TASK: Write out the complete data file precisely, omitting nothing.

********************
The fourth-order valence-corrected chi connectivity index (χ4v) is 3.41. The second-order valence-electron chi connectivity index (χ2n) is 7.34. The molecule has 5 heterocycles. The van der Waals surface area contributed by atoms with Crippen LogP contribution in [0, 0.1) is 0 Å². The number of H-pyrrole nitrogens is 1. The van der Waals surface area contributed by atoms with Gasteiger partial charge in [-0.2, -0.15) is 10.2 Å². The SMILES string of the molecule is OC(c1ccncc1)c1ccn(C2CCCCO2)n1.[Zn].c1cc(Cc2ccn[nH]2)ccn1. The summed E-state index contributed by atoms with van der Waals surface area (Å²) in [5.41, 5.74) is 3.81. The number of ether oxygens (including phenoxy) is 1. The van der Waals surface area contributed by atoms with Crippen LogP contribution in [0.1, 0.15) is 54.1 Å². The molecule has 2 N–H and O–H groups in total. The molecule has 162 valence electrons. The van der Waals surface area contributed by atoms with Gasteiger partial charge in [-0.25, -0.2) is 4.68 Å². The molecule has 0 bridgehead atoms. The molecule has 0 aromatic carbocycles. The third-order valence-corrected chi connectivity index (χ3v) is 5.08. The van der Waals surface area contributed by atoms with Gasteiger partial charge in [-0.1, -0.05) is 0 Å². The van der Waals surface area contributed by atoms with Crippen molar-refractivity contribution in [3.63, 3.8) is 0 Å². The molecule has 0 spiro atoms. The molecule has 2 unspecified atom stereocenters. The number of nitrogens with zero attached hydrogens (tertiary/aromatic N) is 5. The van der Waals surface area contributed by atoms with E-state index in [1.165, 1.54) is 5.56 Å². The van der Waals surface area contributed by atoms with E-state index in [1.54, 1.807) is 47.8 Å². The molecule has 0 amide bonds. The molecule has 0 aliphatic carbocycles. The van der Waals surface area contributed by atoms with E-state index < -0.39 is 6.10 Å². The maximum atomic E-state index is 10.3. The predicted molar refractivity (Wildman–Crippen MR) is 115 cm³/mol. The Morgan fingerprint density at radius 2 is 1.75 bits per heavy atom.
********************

The fourth-order valence-corrected chi connectivity index (χ4v) is 3.41. The second-order valence-electron chi connectivity index (χ2n) is 7.34. The molecule has 5 heterocycles. The van der Waals surface area contributed by atoms with Crippen LogP contribution in [0, 0.1) is 0 Å². The number of H-pyrrole nitrogens is 1. The van der Waals surface area contributed by atoms with Gasteiger partial charge in [-0.2, -0.15) is 10.2 Å². The SMILES string of the molecule is OC(c1ccncc1)c1ccn(C2CCCCO2)n1.[Zn].c1cc(Cc2ccn[nH]2)ccn1. The summed E-state index contributed by atoms with van der Waals surface area (Å²) in [5.41, 5.74) is 3.81. The number of ether oxygens (including phenoxy) is 1. The van der Waals surface area contributed by atoms with Crippen LogP contribution in [0.1, 0.15) is 54.1 Å². The molecule has 2 N–H and O–H groups in total. The molecule has 162 valence electrons. The van der Waals surface area contributed by atoms with Gasteiger partial charge in [-0.25, -0.2) is 4.68 Å². The molecule has 0 bridgehead atoms. The molecule has 0 aromatic carbocycles. The third-order valence-corrected chi connectivity index (χ3v) is 5.08. The van der Waals surface area contributed by atoms with Gasteiger partial charge in [-0.1, -0.05) is 0 Å². The van der Waals surface area contributed by atoms with Crippen molar-refractivity contribution in [3.63, 3.8) is 0 Å². The molecule has 0 spiro atoms. The molecule has 2 unspecified atom stereocenters. The number of nitrogens with zero attached hydrogens (tertiary/aromatic N) is 5. The van der Waals surface area contributed by atoms with E-state index in [1.165, 1.54) is 5.56 Å². The van der Waals surface area contributed by atoms with E-state index in [1.54, 1.807) is 47.8 Å². The molecule has 0 amide bonds. The molecule has 0 aliphatic carbocycles. The van der Waals surface area contributed by atoms with E-state index < -0.39 is 6.10 Å². The maximum atomic E-state index is 10.3. The predicted molar refractivity (Wildman–Crippen MR) is 115 cm³/mol. The Morgan fingerprint density at radius 2 is 1.75 bits per heavy atom.